It was supposed to be a slam-dunk proof of “collusion” with Russia: President Donald Trump’s former campaign manager Paul Manafort shared polling data with a “Kremlin-linked oligarch,” the NY Times reported. Except he hadn’t.
Documents submitted by Manafort’s lawyers in Special Counsel Robert Mueller’s “Russiagate” probe, unsealed Tuesday, were redacted improperly and showed that Manafort was in communication with Konstantin Kilimnik, a Russian-Ukrainian whom the FBI has “assessed” has “connections” with Russian intelligence based on where he went to college in the 1980s.
That was old news, however, so the Times needed something even more bombastic: citing an anonymous source described as “a person knowledgeable about the situation,” the paper reported that Kilimnik passed the data on to Oleg Deripaska, “a Russian oligarch close to the Kremlin.”
“This is the closest thing we have seen to collusion,” the Times quoted Clint Watts, one of the professional Russiagate alarmists. And then… oops.
We have corrected this article to say that Manafort, via Gates, directed Kilimnik to make sure polling data got to Serhiy Lyovochkin and Rinat Akhmetov, not Deripaska. I am deleting my earlier tweet to limit recirculation. https://t.co/NF0iKWdOpc
— Amy Fiscus (@amyfiscus) January 9, 2019
On Wednesday, the Times corrected the story: Manafort wanted the information sent not to Deripaska, but to “two Ukrainian oligarchs, Serhiy Lyovochkin and Rinat Akhmetov.” In the edited article, the two are described as people who had “financed Russian-aligned Ukrainian political parties that had hired Mr. Manafort as a political consultant.”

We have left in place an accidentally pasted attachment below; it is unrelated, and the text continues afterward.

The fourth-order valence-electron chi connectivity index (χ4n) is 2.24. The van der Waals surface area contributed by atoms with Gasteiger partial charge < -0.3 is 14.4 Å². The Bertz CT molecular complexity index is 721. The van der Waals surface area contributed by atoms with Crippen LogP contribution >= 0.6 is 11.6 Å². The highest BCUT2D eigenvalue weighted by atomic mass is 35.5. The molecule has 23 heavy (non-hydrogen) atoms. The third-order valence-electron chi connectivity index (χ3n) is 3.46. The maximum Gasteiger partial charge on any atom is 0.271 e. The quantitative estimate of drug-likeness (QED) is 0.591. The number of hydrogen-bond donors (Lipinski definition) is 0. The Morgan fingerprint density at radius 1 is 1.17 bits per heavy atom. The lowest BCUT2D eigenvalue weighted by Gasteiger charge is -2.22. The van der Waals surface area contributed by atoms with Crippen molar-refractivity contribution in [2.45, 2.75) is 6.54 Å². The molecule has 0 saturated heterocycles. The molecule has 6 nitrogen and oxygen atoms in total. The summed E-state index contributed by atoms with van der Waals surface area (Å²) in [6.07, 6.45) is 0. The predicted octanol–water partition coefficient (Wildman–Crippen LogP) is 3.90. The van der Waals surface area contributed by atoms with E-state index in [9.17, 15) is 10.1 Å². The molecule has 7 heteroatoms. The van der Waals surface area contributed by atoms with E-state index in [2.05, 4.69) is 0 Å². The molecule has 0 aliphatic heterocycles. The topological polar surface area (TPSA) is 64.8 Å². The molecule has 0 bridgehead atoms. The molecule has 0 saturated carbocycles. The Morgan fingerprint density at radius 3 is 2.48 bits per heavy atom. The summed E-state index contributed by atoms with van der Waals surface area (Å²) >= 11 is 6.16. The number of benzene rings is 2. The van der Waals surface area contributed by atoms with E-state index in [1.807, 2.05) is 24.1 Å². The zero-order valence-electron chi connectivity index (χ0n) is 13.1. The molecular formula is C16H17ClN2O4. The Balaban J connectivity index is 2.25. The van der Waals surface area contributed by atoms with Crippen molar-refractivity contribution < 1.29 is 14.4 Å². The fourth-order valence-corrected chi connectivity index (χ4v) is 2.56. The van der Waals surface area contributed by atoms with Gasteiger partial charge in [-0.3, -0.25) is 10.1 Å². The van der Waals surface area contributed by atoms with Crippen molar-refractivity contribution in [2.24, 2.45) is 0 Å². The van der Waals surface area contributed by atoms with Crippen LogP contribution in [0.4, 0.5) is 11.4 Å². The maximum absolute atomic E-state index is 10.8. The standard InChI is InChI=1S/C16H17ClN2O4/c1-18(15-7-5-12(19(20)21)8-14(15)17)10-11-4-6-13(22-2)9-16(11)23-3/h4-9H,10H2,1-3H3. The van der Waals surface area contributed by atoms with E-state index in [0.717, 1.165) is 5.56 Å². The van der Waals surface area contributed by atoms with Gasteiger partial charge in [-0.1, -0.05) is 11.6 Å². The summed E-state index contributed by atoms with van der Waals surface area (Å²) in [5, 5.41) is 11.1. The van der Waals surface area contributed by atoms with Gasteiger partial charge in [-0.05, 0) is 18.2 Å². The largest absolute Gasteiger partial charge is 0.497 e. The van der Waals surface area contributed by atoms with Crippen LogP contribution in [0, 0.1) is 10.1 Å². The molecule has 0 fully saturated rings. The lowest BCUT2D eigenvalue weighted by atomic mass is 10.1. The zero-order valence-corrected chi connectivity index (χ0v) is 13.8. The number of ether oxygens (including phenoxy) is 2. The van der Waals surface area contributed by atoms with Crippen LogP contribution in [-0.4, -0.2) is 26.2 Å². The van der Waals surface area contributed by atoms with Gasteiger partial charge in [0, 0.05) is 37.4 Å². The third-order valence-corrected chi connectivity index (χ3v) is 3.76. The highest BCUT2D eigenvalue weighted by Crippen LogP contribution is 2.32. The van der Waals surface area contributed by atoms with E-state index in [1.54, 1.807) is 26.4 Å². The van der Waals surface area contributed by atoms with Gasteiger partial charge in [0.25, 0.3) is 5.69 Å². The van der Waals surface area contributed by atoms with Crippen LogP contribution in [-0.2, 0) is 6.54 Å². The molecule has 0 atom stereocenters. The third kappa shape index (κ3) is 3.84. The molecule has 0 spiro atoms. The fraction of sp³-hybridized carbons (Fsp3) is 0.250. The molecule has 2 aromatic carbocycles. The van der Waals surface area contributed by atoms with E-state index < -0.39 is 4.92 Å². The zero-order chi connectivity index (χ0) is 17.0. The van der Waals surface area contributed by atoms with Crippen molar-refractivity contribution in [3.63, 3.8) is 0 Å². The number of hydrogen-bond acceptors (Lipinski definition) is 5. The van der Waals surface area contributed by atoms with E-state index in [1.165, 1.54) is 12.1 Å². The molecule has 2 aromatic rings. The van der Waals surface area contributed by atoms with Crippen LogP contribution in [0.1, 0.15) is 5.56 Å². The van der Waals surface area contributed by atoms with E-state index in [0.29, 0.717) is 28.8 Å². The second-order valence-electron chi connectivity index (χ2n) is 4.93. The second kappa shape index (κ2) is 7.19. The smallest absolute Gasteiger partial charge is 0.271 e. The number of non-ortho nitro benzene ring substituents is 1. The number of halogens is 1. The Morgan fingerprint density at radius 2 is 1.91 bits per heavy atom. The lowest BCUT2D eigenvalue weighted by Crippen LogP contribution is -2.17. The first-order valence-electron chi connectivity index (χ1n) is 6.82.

The very same anonymous person quoted about Deripaska is also the source for the claim that some of the polling data shared with – well, whoever – was “developed by a private polling firm working for the campaign.”
By pure coincidence, news outlets across the West also breathlessly reported on Tuesday about the unsealed indictment against Natalia Veselnitskaya – making sure they mention “Trump Tower” even though the charges against the Russian attorney had nothing to do with that 2016 meeting, but with a case involving notorious tax dodge Bill Browder. It all seemed like a perfect storm of “Russiagate” stories, on the eve of Trump’s address to the nation amid the ongoing government shutdown.
Even as the Times was trying to correct its own record, Trump’s critics in the media-political sphere were picking up the original story and running with it. Senator Mark Warner (D-Virginia), ranking member on the Intelligence Committee and one of the driving forces of Russiagate on Capitol Hill, echoed the quote Watts gave to the Times almost verbatim on CNN, declaring that “This appears as the closest we’ve seen yet to real, live, actual collusion.”
Mark Warner on Manafort revelation: “This appears as the closest we’ve seen yet to real, live, actual collusion … Trump’s campaign chairman shared confidential Trump campaign data with a Russian intelligence operative … How is that not evidence of an effort to collaborate?” pic.twitter.com/yQNBKlMr1c
— Manu Raju (@mkraju) January 9, 2019
That is actually a shocking admission by Warner, since he’s claimed for years that the so-called Russian collusion is a proven fact, rather than a figment of conspiracy theorists’ rich imagination, driven by projection and profits to be made from “securing our democracy” in the wake of the 2016 presidential election.
If a semi-retracted New York Times story, relying on an unreliable anonymous source and mistaking Ukrainians for Russians, is the “closest” thing to proof of collusion, perhaps there is no ‘there’ there after all.
This is a big correction. And a bit late now the disinformation is all over social media. So, basically Manafort’s US polling data was given to Ukrainians. Not a Russian. But ‘Russiagate’ etc. https://t.co/xwzlaZnzYe
— Bryan MacDonald (@27khv) January 9, 2019
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